Fields of work[edit]

Conferences[edit]

EUCC has been organizing bi-annual conferences since 1987 implementing its network’s mission namely “bringing together the scientific community, coastal practitioners and policy makers”. Until 1999, the conference was organized uniquely by EUCC under the name “Coastlines”, and later on it joined forces with Eurocoast, an association mainly concerned by the technical aspects of coastal processes, thus giving birth to the “Littoral” conferences in 2002.

Year Venue Conference theme
1987 Leiden, the Netherlands Perspectives in coastal dune management: towards a dynamic approach
1989 Seville, Spain The ecology and conservation of European Dunes
1991 Galway, Ireland Coastal Dunes
1993 Marathon, Greece Coastal Management and Habitat Conservation
1995 Swansea, Wales (UK) Directions in European Coastal Management
1997 Naples, Italy Coastal Environment Management
1999 Międzyzdroje, Poland Connecting science and management in the coastal zone
2002 Porto, Portugal The Changing Coast
2004 Aberdeen, Scotland (UK) Delivering sustainable coasts: connecting science and policy
2006 Gdansk, Poland Coastal Innovations and Initiatives
2008 Venice, Italy A Changing Coast: Challenge for the Environmental Policies
2010 London, England (UK) Adapting to global change at the coast: Leadership, Innovation, and Investment
2012 Oostende, Belgium Coasts of tomorrow
2014 Klaipeda, Lithuania Facing Present and Future Coast Challenges

EUCC also supports other conferences organized by national branches, like the International Conference on Coastal Conservation and Management (ICCCM), organized by EUCC Portugal.

Publications[edit]

Thanks to the efforts of Dr. Frank van der Meulen and Dr. David Green, an official scientific organ of the EUCC was created in 1994. Published by Springer, the Journal of Coastal Conservation became a scientific journal for the dissemination of both theoretical and applied research on integrated and sustainable management of the terrestrial, coastal and marine environmental interface.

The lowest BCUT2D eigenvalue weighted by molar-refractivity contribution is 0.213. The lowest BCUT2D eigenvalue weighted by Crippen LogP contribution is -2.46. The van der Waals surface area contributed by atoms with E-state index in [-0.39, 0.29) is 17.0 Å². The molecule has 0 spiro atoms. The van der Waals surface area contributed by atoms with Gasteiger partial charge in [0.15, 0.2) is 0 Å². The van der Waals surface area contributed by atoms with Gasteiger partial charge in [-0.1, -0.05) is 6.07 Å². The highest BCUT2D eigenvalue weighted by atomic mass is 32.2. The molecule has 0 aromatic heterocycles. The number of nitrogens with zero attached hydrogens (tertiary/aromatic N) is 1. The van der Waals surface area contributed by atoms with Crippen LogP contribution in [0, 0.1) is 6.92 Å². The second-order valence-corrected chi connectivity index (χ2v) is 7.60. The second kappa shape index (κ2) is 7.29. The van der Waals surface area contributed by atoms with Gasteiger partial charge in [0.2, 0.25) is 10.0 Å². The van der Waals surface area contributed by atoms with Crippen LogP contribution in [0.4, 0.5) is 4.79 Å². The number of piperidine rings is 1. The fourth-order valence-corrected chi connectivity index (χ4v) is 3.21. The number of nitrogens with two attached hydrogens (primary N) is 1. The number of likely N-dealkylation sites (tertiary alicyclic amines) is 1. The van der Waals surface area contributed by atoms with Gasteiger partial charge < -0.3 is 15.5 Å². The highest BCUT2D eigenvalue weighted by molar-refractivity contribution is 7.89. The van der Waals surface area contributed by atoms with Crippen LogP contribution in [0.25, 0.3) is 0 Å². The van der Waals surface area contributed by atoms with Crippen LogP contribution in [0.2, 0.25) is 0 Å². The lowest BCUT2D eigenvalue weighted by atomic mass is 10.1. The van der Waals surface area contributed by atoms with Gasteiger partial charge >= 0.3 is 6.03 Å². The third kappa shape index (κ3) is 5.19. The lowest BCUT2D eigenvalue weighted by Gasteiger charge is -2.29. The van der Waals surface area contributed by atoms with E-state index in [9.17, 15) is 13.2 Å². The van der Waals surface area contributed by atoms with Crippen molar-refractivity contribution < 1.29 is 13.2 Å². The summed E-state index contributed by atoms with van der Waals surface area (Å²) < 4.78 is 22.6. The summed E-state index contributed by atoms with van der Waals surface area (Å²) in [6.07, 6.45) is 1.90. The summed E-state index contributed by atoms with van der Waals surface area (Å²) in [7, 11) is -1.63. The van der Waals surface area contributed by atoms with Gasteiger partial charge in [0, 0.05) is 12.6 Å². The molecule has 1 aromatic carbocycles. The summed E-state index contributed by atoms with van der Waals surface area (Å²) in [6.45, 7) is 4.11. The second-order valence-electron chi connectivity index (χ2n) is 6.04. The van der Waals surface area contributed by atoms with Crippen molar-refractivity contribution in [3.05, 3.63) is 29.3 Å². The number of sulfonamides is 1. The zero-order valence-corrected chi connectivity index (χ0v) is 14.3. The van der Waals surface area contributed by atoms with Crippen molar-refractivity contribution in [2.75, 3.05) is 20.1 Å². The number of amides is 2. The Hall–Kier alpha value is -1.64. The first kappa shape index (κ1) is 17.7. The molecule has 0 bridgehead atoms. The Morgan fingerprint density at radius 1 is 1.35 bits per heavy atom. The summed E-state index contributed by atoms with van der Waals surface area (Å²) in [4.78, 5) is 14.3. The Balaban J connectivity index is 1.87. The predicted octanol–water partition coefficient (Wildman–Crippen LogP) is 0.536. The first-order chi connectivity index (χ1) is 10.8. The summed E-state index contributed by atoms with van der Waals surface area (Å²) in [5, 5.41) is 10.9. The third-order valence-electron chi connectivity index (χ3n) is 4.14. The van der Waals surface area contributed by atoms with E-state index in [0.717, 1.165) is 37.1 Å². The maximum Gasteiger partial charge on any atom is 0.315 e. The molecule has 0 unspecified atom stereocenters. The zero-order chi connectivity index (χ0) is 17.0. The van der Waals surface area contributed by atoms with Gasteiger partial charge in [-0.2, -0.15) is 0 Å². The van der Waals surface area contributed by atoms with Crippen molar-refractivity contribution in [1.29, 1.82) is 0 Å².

Furthermore, EUCC publishes the quarterly magazine “Coastal & Marine”, aimed at those professionally involved in coastal management, planning and conservation in Europe as well as a number of newsletters of different geographical coverage and news blogs.

Capacity building[edit]

EUCC mission includes providing knowledge and capacity and foster public outreach. Both the International Secretariat and the offices and branches place efforts to this end.

EUCC France workshop in Sète

Inspired by Prof. Roland Paskoff, EUCC-France started to organise a series of expert field workshops throughout the French territory, two each year, promoting dialogue between scientists and coastal managers. After 15 years of workshops, the book Les ateliers d’EUCC-France. De la connaissance des systèmes littoraux à la gestion intégrée des zones côtières was published gathering these experiences.

The international Secretariat and the Mediterranean Centre leads the multidisciplinary international partnership which developed the first on-line, free of use distance training programme on ICZM, CoastLearn,[16] available in 13 languages. This self-learning tool targets primarily coastal managers and planners working at local, sub-national, and national levels and is accessible on-line free of charge. Furthermore, EUCC-Germany counts with a similar tool, IKZM-D Lernen. This was one of the many projects undertaken by EUCC-Germany.[17] Another example dealing with academic education is the recent Climate of Coastal Cooperation initiative with young professionals, which has followed the publication of the Climate of Coastal Cooperation,[18] co-produced by EUCC. This initiative aims to establish a Young Professionals Coastal Community (YPCC), based on the principle that innovative, resilient, no-regret adaptive options should involve young professionals at an early stage through familiarising them with the concepts and tools of ICZM.

Policy development[edit]

EUCC aims to contribute to improving coastal and marine policies leading to sustainable development. Already at its earliest times EUCC contributed significantly to the preparation of the Pan-European Biological and Landscape Diversity Strategy (PEBLDS), adopted in 1995 by the Environment for Europe Ministers Conference and led the elaboration of the European Coastal & Marine Ecological Network (ECMEN) [19][20] and the European Code of Conduct for Coastal Zones [7] adopted by the Council of Europe Ministers in 1999.